Computers & Mobile Craft & Design
See-through sink trap with clog-clearing knob

PermaFLOW.jpg

This PermaFLOW sink trap from PF Waterworks was featured in Popular Science’s Best of What’s New 2008. To be clear, I’ve neither owner nor use one of these, so I can’t vouch for the quality of the product nor for its practical effectiveness. However, I admire the clever thinking that went into the design: the transparency lets you see at a glance how bad the clog is (or if your wedding ring really went down there), and the knob lets you clear it without dismantling the trap. At least in theory. In practice, of course, accumulated grime (or algae, if your trap is regularly exposed to light) might eventually obscure the interior of the pipe, and the rotating paddle mechanism might break down or get fouled with hair. Be interesting to see if this thing is still around in five years, and if so, how the early installations are holding up. [via SlipperyBrick]

14 thoughts on “See-through sink trap with clog-clearing knob

  1. yeah! a 3/8th shaft and instead of weenie little gasket wipers a rotary saw blade with big teeth… oh wait, that’s called a “garbage disposal” unit…hm… i guess that’s already patented… nutz.

  2. a builder showed me a similar product 25 years ago. It was a clear trap with a small port that could be removed by the homeowner, without tools, to clear any clogs. The local plumbers union refused to install it….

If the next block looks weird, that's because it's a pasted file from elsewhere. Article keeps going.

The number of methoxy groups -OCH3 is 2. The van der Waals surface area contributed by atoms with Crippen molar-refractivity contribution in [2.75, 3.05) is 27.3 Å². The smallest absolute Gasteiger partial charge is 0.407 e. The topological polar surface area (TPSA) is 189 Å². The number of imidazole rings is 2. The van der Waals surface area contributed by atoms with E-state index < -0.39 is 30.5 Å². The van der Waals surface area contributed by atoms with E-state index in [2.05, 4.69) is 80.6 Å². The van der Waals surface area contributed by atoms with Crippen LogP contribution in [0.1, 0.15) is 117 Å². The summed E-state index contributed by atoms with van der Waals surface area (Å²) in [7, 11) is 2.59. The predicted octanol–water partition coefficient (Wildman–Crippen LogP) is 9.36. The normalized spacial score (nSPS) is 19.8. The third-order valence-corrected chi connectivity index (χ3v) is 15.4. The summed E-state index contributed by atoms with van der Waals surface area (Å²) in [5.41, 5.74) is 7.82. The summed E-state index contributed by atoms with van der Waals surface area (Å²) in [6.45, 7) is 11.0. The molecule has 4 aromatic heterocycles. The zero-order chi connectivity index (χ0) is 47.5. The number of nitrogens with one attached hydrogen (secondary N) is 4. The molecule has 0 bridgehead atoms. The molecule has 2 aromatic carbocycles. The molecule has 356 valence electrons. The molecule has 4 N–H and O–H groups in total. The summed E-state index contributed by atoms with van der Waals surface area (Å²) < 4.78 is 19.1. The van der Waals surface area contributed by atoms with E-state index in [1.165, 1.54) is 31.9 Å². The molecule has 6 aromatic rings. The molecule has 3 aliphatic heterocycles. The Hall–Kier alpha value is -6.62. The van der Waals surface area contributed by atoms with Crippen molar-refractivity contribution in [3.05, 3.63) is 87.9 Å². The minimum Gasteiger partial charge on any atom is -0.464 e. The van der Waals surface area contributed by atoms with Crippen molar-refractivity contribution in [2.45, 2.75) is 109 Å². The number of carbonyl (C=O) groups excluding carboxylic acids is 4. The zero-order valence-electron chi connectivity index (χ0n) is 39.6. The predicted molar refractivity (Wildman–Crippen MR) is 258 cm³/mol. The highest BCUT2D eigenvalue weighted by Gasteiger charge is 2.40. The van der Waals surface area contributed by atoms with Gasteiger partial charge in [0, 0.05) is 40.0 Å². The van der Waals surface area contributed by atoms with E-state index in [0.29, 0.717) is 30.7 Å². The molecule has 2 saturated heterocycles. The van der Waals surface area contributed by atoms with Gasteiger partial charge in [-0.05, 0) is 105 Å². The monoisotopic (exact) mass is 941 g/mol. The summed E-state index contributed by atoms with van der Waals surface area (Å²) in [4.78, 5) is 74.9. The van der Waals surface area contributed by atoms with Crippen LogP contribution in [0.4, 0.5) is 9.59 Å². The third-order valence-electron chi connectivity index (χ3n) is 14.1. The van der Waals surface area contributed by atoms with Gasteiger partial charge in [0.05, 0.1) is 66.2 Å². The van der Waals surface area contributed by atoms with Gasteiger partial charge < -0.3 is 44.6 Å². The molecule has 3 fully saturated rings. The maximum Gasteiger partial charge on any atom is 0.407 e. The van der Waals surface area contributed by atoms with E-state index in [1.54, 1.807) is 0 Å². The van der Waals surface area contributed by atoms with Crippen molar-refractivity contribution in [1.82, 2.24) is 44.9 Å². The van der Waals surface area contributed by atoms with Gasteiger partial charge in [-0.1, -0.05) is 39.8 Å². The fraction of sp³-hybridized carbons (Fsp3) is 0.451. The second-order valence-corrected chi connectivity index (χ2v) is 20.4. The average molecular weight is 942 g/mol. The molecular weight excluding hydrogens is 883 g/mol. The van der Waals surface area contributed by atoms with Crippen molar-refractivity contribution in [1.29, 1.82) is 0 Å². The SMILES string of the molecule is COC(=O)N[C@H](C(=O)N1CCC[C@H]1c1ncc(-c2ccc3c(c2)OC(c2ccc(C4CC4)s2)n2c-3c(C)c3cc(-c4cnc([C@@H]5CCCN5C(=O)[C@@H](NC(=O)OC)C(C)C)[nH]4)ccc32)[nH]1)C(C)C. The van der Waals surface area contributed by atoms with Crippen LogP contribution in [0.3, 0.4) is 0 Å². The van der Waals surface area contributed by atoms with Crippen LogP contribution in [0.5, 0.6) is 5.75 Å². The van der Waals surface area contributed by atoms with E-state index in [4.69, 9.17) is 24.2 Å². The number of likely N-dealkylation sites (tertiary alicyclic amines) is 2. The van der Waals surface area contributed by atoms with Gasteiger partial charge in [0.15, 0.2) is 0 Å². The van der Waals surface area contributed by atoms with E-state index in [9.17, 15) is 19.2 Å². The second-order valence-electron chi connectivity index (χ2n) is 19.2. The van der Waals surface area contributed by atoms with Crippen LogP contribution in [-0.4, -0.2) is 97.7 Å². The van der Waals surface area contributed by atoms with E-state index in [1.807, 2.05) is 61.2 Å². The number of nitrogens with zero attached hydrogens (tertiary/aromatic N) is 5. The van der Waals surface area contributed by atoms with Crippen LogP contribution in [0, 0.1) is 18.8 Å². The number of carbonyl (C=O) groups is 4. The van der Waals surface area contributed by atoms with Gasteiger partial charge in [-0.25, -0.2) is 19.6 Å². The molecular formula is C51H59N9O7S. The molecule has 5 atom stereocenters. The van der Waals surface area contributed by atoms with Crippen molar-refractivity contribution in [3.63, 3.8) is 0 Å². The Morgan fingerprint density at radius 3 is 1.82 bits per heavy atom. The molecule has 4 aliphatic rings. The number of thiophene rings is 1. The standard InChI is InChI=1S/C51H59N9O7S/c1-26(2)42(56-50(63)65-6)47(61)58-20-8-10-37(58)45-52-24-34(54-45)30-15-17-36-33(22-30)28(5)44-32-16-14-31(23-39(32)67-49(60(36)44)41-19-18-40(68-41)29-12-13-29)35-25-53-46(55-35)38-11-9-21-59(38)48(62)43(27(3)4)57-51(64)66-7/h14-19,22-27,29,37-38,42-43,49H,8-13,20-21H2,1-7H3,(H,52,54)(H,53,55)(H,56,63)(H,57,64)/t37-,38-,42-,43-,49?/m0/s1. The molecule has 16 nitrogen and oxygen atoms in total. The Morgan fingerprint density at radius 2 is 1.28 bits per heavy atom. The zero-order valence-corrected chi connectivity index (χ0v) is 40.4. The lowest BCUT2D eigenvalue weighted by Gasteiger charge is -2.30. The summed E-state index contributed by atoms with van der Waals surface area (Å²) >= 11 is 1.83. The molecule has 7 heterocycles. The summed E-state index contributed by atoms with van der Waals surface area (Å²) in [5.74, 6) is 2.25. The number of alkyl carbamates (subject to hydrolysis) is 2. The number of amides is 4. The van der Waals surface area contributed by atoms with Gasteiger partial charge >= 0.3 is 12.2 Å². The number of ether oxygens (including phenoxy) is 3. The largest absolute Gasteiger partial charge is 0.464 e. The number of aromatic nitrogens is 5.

3. Meh. Attractive for the gadget fanatic, but not that useful IMO.

    I think your observation about grime is accurate. Not many people are in their drains that often, and dont see the crud buildup. Where the wiper cleans might stay clearer, but I doubt it will retain the “crystal clear window” to see if a ring, etc is there.

    The single paddle design wont spin with water flow, and actually looks like it would trap more stuff than a smooth p-trap. Maybe not if you always park it on top?

    I will show this to the plumbers tomorrow at work. In an 800 home elderly housing community, if it can go down a drain it does :) and I will see how often the p-trap is a problem.

  4. 100% of my clogs so far (i’ve been in the house for 7.5 yrs now) have been between the trap and the sink. seems to get gunked up on all of those parts in between for the drain plug.

    I don’t really see this working well, and as someone already mentioned it adds another point to attract debris.

Comments are closed.

Tagged

I am descended from 5,000 generations of tool-using primates. Also, I went to college and stuff. I am a long-time contributor to MAKE magazine and makezine.com. My work has also appeared in ReadyMade, c't – Magazin für Computertechnik, and The Wall Street Journal.

View more articles by Sean Michael Ragan